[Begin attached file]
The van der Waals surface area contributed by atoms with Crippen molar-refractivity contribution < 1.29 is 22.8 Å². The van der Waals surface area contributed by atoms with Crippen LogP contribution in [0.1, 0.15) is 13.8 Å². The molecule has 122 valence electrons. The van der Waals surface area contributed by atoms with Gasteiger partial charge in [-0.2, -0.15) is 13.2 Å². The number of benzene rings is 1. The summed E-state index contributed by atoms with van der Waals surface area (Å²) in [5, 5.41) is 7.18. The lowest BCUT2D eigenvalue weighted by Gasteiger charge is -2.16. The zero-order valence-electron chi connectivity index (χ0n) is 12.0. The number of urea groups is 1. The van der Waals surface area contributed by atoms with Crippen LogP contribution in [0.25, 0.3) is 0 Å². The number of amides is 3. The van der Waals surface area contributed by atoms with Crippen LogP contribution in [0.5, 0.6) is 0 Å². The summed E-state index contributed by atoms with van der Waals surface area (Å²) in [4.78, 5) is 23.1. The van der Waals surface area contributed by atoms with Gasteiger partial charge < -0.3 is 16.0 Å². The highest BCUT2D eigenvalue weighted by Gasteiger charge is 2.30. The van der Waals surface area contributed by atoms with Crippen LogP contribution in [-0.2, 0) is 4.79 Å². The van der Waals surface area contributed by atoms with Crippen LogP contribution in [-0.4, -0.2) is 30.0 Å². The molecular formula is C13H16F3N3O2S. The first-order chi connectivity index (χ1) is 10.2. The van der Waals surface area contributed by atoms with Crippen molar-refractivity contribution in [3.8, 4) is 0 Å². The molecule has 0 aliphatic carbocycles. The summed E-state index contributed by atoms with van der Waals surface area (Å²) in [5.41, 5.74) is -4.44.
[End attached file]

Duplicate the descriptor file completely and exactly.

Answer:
The van der Waals surface area contributed by atoms with Crippen molar-refractivity contribution < 1.29 is 22.8 Å². The van der Waals surface area contributed by atoms with Crippen LogP contribution in [0.1, 0.15) is 13.8 Å². The molecule has 122 valence electrons. The van der Waals surface area contributed by atoms with Gasteiger partial charge in [-0.2, -0.15) is 13.2 Å². The number of benzene rings is 1. The summed E-state index contributed by atoms with van der Waals surface area (Å²) in [5, 5.41) is 7.18. The lowest BCUT2D eigenvalue weighted by Gasteiger charge is -2.16. The zero-order valence-electron chi connectivity index (χ0n) is 12.0. The number of urea groups is 1. The van der Waals surface area contributed by atoms with Crippen LogP contribution in [0.25, 0.3) is 0 Å². The number of amides is 3. The van der Waals surface area contributed by atoms with Crippen LogP contribution in [0.5, 0.6) is 0 Å². The summed E-state index contributed by atoms with van der Waals surface area (Å²) in [4.78, 5) is 23.1. The van der Waals surface area contributed by atoms with Gasteiger partial charge < -0.3 is 16.0 Å². The highest BCUT2D eigenvalue weighted by Gasteiger charge is 2.30. The van der Waals surface area contributed by atoms with Crippen LogP contribution in [-0.2, 0) is 4.79 Å². The van der Waals surface area contributed by atoms with Crippen LogP contribution in [-0.4, -0.2) is 30.0 Å². The molecular formula is C13H16F3N3O2S. The first-order chi connectivity index (χ1) is 10.2. The van der Waals surface area contributed by atoms with Crippen molar-refractivity contribution in [3.8, 4) is 0 Å². The molecule has 0 aliphatic carbocycles. The summed E-state index contributed by atoms with van der Waals surface area (Å²) in [5.41, 5.74) is -4.44.